UN Security Council Briefing on Threats to International Peace and Security Caused by Terrorist Acts

Ambassador Nikki Haley

U.S. Permanent Representative to the United Nations

U.S. Mission to the United Nations

August 23, 2018


Thank you, Mr. Foreign Secretary, for coming to chair this very important briefing, and welcome to New York. The United States is grateful for the United Kingdom’s unwavering commitment to the fight against terrorism. You are a vital member of the Global Coalition to Defeat ISIS, and we appreciate your continued leadership on the issue. Thank you also to our briefers.

Just three years ago, ISIS was on a rampage. These terrorists seized Iraq’s second largest city and threatened the capital. In northern Syria, ISIS used its safe haven to plan attacks and radicalize new recruits. It was a threat no civilized nation could ignore.

The United States stepped up to face this challenge. We did not face it alone. We rallied a Global Coalition to Defeat ISIS, a partnership of like-minded states and organizations to confront this evil. Our ranks grew and this Global Coalition now counts an incredible 77 members.

Together, we have made significant progress. Iraq was able to declare its territory liberated of ISIS. The Coalition has driven ISIS out of much of its former territory in Syria. But this fight is not over. A committed core of ISIS fighters remains in Iraq and Syria. They are a resilient enemy, so we must remain vigilant. After coming so far, we do not want to give ISIS room to re-group. Our hard work will continue to make sure that ISIS faces an enduring defeat.

That is why we are working with our partners to help the victims rebuild. In Iraq and Syria, our Coalition partners have been clearing rubble, defusing mines, and restoring electricity and other services.

This has allowed 150,000 Syrians to return to what used to be the ISIS capital of Raqqa since the city was liberated. This work will continue for some time thanks to the generous contributors of approximately $300 million in new stabilizing funds. We welcome the leadership of these partners in stepping up to address these challenges. Our shared contributions show the enduring strength of this Global Coalition.

But, sadly, defeating ISIS in Iraq and Syria will not be the end of the story.

As we have heard, the hateful ideology of ISIS has taken root in new corners of the world. Places like Afghanistan, Nigeria, Libya, Somalia, and the Sinai. The lesson here is that ISIS is an enemy that adapts and one that will seek out the world’s ungoverned spaces. We must deny ISIS safe haven.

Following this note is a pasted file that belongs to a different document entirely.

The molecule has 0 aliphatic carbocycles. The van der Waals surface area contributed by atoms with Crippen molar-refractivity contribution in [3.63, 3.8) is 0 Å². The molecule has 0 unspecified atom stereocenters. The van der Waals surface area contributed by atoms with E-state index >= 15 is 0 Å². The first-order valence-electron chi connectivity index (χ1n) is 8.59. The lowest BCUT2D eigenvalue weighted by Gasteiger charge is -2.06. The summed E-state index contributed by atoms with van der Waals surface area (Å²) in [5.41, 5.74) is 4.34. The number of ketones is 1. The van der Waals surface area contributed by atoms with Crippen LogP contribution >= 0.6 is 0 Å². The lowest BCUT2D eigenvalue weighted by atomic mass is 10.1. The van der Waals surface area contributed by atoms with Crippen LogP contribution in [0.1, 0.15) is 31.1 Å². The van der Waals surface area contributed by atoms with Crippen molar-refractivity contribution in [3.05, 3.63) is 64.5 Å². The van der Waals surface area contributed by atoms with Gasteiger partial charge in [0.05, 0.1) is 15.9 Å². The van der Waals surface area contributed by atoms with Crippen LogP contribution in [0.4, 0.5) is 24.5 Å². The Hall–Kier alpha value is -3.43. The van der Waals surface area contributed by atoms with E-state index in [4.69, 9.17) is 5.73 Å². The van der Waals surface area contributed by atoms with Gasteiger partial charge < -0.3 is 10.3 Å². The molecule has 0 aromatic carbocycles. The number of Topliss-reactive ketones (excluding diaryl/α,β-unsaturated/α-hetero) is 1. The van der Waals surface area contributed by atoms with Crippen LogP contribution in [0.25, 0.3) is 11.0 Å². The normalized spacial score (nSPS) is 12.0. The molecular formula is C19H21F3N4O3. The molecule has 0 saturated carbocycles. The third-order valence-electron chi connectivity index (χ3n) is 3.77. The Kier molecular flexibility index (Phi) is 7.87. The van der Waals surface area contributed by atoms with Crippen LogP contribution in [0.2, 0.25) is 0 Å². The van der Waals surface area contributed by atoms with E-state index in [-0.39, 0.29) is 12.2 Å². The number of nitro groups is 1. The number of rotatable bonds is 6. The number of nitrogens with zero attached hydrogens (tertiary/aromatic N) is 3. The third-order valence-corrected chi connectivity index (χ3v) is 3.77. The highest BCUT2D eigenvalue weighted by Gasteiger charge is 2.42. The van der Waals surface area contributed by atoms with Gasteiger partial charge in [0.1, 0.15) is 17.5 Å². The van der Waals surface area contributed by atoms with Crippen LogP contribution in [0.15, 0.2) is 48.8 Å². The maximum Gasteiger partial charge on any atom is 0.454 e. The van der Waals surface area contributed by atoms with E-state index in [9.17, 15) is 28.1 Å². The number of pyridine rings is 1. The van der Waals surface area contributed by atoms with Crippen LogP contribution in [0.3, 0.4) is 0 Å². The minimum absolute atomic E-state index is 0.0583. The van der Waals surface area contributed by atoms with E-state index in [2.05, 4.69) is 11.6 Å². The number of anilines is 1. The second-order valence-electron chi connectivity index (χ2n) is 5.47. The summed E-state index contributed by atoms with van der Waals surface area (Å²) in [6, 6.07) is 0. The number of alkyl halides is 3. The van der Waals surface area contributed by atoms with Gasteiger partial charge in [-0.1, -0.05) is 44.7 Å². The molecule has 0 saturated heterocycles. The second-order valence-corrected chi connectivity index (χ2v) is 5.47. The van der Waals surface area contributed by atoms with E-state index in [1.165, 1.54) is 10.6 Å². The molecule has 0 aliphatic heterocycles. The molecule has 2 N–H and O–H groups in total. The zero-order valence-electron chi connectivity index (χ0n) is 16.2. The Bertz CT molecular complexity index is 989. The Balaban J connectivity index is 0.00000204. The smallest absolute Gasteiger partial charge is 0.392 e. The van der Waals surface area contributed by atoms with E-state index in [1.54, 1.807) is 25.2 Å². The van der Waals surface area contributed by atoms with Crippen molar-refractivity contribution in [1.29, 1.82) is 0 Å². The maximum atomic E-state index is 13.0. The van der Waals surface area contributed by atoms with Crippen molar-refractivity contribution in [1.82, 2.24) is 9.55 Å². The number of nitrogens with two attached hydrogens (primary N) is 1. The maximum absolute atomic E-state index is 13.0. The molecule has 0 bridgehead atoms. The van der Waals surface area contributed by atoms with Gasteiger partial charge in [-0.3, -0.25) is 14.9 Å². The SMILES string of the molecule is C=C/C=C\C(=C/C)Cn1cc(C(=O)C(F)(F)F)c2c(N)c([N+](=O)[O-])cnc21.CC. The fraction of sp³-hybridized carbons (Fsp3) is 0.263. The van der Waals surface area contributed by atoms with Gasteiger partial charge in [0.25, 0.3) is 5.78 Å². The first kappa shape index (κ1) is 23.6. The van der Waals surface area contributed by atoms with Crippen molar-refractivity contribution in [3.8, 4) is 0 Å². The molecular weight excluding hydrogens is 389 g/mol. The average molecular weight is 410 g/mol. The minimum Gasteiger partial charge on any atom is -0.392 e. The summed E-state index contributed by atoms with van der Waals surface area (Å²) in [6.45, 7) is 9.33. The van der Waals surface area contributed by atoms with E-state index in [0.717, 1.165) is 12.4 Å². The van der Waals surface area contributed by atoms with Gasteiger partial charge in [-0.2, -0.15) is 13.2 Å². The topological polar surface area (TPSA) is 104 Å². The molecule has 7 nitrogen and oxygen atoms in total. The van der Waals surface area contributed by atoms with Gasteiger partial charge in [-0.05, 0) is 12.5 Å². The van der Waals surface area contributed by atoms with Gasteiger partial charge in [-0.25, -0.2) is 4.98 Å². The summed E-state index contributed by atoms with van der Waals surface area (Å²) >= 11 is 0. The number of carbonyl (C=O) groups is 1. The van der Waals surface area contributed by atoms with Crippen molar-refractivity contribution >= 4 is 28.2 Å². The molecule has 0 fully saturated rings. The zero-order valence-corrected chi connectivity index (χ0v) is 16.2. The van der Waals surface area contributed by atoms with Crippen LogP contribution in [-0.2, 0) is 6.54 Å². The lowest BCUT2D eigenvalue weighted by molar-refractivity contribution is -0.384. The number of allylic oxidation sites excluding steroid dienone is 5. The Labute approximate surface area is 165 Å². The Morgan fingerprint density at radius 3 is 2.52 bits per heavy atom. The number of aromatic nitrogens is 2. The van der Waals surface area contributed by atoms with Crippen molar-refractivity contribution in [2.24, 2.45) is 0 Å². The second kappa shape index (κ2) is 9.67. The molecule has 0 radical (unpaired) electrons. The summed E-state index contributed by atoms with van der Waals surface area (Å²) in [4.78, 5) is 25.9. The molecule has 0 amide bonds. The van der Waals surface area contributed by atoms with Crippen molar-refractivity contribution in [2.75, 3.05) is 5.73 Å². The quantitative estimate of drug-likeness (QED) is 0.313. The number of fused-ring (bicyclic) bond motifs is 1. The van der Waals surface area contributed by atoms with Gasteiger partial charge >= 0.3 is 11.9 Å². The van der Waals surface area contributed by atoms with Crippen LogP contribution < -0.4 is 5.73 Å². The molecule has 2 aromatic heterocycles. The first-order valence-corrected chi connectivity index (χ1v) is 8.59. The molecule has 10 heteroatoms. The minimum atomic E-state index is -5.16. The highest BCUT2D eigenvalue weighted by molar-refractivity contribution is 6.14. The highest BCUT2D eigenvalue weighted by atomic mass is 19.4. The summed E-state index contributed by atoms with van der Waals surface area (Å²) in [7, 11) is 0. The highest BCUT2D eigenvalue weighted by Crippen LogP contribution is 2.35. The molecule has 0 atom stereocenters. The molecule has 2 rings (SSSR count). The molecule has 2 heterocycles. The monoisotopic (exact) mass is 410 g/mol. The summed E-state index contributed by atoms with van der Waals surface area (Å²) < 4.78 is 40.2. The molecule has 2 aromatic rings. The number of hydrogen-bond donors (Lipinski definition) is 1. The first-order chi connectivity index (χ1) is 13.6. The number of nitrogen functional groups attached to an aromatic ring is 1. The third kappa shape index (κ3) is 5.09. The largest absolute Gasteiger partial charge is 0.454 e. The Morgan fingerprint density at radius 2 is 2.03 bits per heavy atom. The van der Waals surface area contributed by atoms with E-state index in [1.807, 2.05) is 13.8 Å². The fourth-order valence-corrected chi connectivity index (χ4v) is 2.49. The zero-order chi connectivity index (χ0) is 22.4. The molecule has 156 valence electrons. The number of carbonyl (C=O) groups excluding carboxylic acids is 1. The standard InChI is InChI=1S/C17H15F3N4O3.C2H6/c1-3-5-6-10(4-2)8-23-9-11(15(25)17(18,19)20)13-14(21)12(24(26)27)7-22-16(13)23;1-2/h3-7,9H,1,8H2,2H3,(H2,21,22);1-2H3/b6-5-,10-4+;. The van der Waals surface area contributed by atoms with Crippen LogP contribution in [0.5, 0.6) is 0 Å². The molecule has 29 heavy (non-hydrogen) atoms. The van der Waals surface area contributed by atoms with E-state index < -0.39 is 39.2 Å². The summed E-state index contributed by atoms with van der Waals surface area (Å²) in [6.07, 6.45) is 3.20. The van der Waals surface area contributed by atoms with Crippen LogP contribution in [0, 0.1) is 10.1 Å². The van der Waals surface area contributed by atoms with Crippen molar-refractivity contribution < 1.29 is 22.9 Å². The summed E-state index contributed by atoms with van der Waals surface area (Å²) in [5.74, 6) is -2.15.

In many of these places, that means putting real pressure on parties to end conflicts that have dragged on for years. We need to focus on building up state authority and extending the reach of institutions, so ISIS doesn’t have the breathing room to expand and plot new attacks.

We also cannot forget the enduring threat posed by al-Qa’ida. ISIS may have captured more headlines in recent years, but al-Qa’ida leaders are still plotting attacks around the world. This includes a large remaining al-Qa’ida presence in Syria, Yemen, and other parts of the world.

The future of our fight against terrorism will look different from the challenges that came before. Our enemies no longer control large pieces of territory spanning multiple countries. They are hiding in the shadows, or in places where governments hide them or look the other way. These terrorists never stop looking for new opportunities, so we cannot let our guard down.

We know the tools that will be critical in this fight. The United States led the way in negotiating the Security Council Resolution 2396, which sets the highest standards for states to disrupt the travel of foreign terrorist fighters. Every Member State must implement this resolution in full to break up the routes that terrorists use to get from one battlefield to another.

That means making sure that Member States use and share the latest technology, like passenger name records, watchlists, and biometrics, to identify threats trying to cross our borders. Screening all travelers with these tools is an essential step.

Member States need to come up with strategies to address fighters who may try to return to their homes.

As one of our briefers mentioned today, it’s not just men who may have tried to join terrorist groups, but women and children as well. Under Resolution 2396, every government must focus on a comprehensive plan to prosecute, rehabilitate, and reintegrate foreign terrorist fighters and their families.

We also must make full use of our sanctions regimes to deny funding to terrorist groups and the entities that continue to support them. Where force is necessary, the United States will deepen our longstanding partnerships with countries fighting terrorism.

Above all, we will never hesitate to act to protect the American people from the threat of terrorism.

So today, while we look back at the campaign against ISIS, we must prepare for tomorrow’s challenges. We must maintain our resolve, and we will prevail. There is no doubt about how this story will end. The forces of terror will never win. The fight against terror will take different forms, but the outcome is certain. The United States will continue to be a force in this effort against ISIS and al-Qa’ida until we defeat this threat.


Thank you, Mr. Secretary.